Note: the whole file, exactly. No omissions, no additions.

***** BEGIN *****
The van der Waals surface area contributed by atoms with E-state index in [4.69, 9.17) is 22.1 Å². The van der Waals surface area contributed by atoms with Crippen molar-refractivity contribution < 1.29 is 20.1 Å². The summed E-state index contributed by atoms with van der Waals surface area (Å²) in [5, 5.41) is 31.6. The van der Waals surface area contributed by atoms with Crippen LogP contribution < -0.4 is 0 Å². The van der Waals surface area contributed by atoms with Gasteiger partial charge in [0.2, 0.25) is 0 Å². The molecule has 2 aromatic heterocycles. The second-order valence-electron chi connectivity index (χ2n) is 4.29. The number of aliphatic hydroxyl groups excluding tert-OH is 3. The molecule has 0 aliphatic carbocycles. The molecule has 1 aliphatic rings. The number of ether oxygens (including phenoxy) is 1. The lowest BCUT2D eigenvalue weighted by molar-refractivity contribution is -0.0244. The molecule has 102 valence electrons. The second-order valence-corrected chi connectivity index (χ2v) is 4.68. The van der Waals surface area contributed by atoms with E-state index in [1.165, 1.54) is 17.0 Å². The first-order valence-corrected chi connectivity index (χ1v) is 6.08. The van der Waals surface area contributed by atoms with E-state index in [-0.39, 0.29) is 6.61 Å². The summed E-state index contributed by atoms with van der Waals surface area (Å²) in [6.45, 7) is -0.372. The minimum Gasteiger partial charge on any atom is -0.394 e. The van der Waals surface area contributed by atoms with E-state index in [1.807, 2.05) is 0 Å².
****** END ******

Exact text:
The van der Waals surface area contributed by atoms with E-state index in [4.69, 9.17) is 22.1 Å². The van der Waals surface area contributed by atoms with Crippen molar-refractivity contribution < 1.29 is 20.1 Å². The summed E-state index contributed by atoms with van der Waals surface area (Å²) in [5, 5.41) is 31.6. The van der Waals surface area contributed by atoms with Crippen LogP contribution < -0.4 is 0 Å². The van der Waals surface area contributed by atoms with Gasteiger partial charge in [0.2, 0.25) is 0 Å². The molecule has 2 aromatic heterocycles. The second-order valence-electron chi connectivity index (χ2n) is 4.29. The number of aliphatic hydroxyl groups excluding tert-OH is 3. The molecule has 0 aliphatic carbocycles. The molecule has 1 aliphatic rings. The number of ether oxygens (including phenoxy) is 1. The lowest BCUT2D eigenvalue weighted by molar-refractivity contribution is -0.0244. The molecule has 102 valence electrons. The second-order valence-corrected chi connectivity index (χ2v) is 4.68. The van der Waals surface area contributed by atoms with E-state index in [1.165, 1.54) is 17.0 Å². The first-order valence-corrected chi connectivity index (χ1v) is 6.08. The van der Waals surface area contributed by atoms with E-state index in [-0.39, 0.29) is 6.61 Å². The summed E-state index contributed by atoms with van der Waals surface area (Å²) in [6.45, 7) is -0.372. The minimum Gasteiger partial charge on any atom is -0.394 e. The van der Waals surface area contributed by atoms with E-state index in [1.807, 2.05) is 0 Å².